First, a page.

The game means a lot to Kelsey Chugg and it’s always nice to see somebody who cares that much about golf hoisting a USGA championship trophy.
The 26-year-old from Salt Lake City, Utah had a firm grip on the Mildred Prunaret Trophy – nobody does trophies better than the United States Golf Association – and a gold medal around her neck after she claimed a 3 and 1 victory over another golf lifer, Mary Jane Hiestand, 58 years young from Naples, Fla., in the final of the U.S. Women’s Mid-Amateur Championship Thursday at Champions Golf Club’s Cypress Creek Course in Houston.
Chugg played college golf at Weber State. She has won the Utah Women’s Amateur four times. She is the membership director for the Utah Golf Association. That Mildred Prunaret Trophy will probably be a must-see item for half the people who play golf in the state of Utah for the next year. That’s what Chugg was excited about Thursday.
“It’s just been a crazy week – I can’t believe I pulled it off,” Chugg told the USGA website. “This is really exciting for me to be able to bring this home for Utah and the golf community there.”
Chugg was making her U.S. Women’s Mid-Am debut and the jitters showed in an opening-round 85 in qualifying. But she trusted her talent while carding an even-par 72 in the second round that got her into the match-play bracket.
One by one she picked off good player after good player, including 2015 U.S. Mid-Amateur champion Lauren Greenlief in the round of 16 and Marissa Mar, who, along with Greenlief and Pennsylvania Women’s Amateur champion Katie Miller, was a co-medalist in qualifying, in the semifinals.
While no Chugg match ever made it to the 18th hole, Hiestand, playing in her 43rd USGA championship, was pulling out close victories, wielding her putter to devastating effect.
Hiestand called the 6,022-yard, par-72 Cypress Creek layout a “putter’s course,” and Chugg beat her at her own game Thursday.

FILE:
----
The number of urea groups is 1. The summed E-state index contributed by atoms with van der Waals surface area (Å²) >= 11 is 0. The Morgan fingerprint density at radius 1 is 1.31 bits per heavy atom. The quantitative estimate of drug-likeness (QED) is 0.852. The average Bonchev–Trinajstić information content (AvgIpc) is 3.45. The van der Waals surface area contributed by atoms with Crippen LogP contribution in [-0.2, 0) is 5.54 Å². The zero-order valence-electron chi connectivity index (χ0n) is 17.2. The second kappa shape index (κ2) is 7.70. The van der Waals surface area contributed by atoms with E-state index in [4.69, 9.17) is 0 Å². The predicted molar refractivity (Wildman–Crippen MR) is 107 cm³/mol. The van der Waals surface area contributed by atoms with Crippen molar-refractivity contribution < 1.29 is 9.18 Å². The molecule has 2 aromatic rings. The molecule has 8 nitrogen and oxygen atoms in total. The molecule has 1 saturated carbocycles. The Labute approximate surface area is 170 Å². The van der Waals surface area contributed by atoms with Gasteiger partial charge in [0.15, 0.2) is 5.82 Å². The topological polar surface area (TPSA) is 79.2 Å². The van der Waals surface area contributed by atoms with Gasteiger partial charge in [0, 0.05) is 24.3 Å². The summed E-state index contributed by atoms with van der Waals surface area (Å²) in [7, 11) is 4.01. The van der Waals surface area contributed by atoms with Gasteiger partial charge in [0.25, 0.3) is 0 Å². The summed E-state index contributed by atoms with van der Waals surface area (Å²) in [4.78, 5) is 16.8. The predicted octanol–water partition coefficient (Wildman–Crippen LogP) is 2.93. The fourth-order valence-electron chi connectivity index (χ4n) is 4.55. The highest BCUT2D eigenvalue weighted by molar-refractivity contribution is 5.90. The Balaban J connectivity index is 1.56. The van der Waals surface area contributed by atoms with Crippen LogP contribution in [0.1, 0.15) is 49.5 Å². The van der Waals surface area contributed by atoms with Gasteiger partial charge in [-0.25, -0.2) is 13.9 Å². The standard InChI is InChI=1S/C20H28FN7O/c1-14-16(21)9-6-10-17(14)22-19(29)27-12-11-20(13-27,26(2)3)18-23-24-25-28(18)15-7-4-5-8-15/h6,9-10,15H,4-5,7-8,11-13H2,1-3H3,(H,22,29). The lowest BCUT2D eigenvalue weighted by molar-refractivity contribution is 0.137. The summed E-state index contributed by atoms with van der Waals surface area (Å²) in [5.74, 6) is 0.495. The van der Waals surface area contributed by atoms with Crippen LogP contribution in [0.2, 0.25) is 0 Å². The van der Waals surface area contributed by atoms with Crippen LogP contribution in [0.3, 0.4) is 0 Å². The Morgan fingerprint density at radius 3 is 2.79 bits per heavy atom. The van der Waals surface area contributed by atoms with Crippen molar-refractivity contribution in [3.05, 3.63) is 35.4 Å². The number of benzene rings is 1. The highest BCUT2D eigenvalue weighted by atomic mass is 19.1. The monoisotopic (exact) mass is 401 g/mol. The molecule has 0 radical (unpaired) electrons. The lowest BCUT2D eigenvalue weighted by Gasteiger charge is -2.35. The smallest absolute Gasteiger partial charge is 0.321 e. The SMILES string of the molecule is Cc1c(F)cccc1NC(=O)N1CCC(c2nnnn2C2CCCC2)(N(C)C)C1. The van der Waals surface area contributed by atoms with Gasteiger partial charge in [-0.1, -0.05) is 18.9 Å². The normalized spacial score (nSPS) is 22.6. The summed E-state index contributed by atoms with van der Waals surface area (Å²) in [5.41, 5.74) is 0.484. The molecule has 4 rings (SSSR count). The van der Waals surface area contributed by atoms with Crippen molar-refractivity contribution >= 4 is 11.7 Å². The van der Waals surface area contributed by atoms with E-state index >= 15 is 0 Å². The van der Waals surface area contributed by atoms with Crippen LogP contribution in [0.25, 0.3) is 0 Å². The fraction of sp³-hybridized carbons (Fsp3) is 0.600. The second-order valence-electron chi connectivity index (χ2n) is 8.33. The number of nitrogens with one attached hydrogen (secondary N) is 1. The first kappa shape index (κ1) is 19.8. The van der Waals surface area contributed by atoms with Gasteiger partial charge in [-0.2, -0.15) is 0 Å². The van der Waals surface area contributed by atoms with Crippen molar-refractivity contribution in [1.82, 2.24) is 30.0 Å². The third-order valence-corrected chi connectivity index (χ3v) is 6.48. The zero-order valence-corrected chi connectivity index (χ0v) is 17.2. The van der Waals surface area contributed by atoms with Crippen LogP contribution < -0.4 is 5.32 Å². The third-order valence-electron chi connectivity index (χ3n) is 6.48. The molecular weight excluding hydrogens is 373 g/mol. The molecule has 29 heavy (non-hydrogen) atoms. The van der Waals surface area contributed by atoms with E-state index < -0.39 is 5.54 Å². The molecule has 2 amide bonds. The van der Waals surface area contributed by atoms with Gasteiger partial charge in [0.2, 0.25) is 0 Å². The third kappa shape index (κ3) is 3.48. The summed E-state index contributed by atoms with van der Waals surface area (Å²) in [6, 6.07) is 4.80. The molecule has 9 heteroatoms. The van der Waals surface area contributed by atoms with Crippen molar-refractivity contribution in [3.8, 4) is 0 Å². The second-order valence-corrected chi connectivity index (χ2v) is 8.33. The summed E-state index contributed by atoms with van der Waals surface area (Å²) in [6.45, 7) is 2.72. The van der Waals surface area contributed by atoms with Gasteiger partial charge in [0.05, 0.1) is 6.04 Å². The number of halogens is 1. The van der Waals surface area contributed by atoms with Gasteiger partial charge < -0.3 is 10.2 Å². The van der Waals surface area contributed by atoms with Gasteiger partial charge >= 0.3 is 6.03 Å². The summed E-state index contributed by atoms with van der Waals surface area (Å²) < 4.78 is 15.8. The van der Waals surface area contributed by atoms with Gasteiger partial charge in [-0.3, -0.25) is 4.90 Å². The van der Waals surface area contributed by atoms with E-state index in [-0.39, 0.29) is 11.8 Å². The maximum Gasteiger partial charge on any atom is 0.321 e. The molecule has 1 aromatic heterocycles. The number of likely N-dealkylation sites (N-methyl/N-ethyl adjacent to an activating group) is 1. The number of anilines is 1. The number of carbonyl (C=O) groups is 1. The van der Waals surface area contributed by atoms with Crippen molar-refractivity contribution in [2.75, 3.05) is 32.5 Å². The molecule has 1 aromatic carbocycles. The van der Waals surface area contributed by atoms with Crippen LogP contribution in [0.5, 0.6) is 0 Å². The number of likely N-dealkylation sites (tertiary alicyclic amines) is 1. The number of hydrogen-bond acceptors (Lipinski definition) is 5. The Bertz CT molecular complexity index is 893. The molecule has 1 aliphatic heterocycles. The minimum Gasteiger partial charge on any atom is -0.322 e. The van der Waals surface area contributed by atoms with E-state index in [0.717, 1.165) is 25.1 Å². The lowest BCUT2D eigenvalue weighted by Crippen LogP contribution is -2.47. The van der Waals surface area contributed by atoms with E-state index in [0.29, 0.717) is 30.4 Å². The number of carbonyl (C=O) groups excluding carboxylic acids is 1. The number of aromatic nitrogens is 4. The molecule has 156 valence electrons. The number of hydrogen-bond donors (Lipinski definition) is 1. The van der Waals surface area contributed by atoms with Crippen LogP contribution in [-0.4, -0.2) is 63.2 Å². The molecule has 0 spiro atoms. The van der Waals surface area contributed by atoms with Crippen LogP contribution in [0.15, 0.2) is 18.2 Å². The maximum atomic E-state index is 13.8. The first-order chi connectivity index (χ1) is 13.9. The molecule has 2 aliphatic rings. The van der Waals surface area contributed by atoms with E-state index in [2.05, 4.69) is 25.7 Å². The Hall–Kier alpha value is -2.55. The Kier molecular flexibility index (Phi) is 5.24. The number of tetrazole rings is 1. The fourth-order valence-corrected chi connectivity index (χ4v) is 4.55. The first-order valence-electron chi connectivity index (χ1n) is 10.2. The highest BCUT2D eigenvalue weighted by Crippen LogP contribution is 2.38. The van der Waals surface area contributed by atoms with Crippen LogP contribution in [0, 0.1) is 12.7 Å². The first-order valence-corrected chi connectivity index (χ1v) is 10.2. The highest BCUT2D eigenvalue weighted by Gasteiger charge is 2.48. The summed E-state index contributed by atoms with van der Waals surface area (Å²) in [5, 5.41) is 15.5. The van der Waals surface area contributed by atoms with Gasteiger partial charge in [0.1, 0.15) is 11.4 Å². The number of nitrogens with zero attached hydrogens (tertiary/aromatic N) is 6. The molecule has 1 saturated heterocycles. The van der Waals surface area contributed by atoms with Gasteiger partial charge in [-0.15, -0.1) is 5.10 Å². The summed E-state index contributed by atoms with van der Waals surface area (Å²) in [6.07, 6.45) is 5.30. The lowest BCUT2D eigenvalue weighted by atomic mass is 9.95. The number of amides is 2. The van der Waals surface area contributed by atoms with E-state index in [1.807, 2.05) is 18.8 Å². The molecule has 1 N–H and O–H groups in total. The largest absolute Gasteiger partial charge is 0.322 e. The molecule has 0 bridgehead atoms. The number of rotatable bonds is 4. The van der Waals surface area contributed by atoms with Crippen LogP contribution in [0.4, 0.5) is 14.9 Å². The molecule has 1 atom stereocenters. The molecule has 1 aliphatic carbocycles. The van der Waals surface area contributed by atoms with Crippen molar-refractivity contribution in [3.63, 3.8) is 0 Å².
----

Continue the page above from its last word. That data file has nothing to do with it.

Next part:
Hiestand grabbed a quick lead by winning the first hole with a par, but Chugg squared the match by taking the second hole with a par.
The match turned on the par-4 third hole with Chugg missing the green and then chipping poorly, her ball still 38 feet from the hole. Hiestand was on in two, just outside of Chugg’s ball. Hiestand lagged her birdie putt four feet from the hole.
Chugg got to see the line and she lined up her 38-footer for par and knocked it right in the cup. Naturally, the hole suddenly a little smaller after Chugg's make, Hiestand’s par putt slid by. It was a classic match-play turnaround with Hiestand looking at winning the hole and walking off the green 1-down. She was never able to get to all-square again.
Chugg won the fifth hole with a par and the 10th hole with a par. When she dropped in a testy five-and-a-half footer for par at the par-5 13th, she was 4-up with five to play. Chugg made a double bogey on the 14th and sent her tee shot over the green on the par-3 16th and Hiestand won both holes to cut her deficit to 2-down.
But when Hiestand missed her par putt on the 17th, she conceded Chugg’s short par putt and it was over.
When Chugg finally stops staring at that Mildred Prunaret Trophy, when she finally takes that gold medal from around her neck, she’ll start to realize the value of all the exemptions she earned by capturing the U.S. Women’s Mid-Amateur.
For the first time, the U.S. Women’s Mid-Am winner earns a spot in next year’s U.S. Women’s Open at Shoal Creek in Alabama. U.S. Women’s Amateur at The Golf Club of Tennessee in Kingston Springs, Tenn.? She’s in.
And Chugg can ignore sweating out a U.S. Women’s Mid-Am qualifier for the next 10 years. She’ll probably help the Utah Golf Association run the thing.
She can just show up next September at Norwood Hills Country Club in St. Louis, head to the range and start hitting some balls.
Oh, they’ll probably make her do some interviews as the defending champion and all. But she’ll have a starting time in the first round of qualifying and probably a little less of a case of jitters than she had at Champions.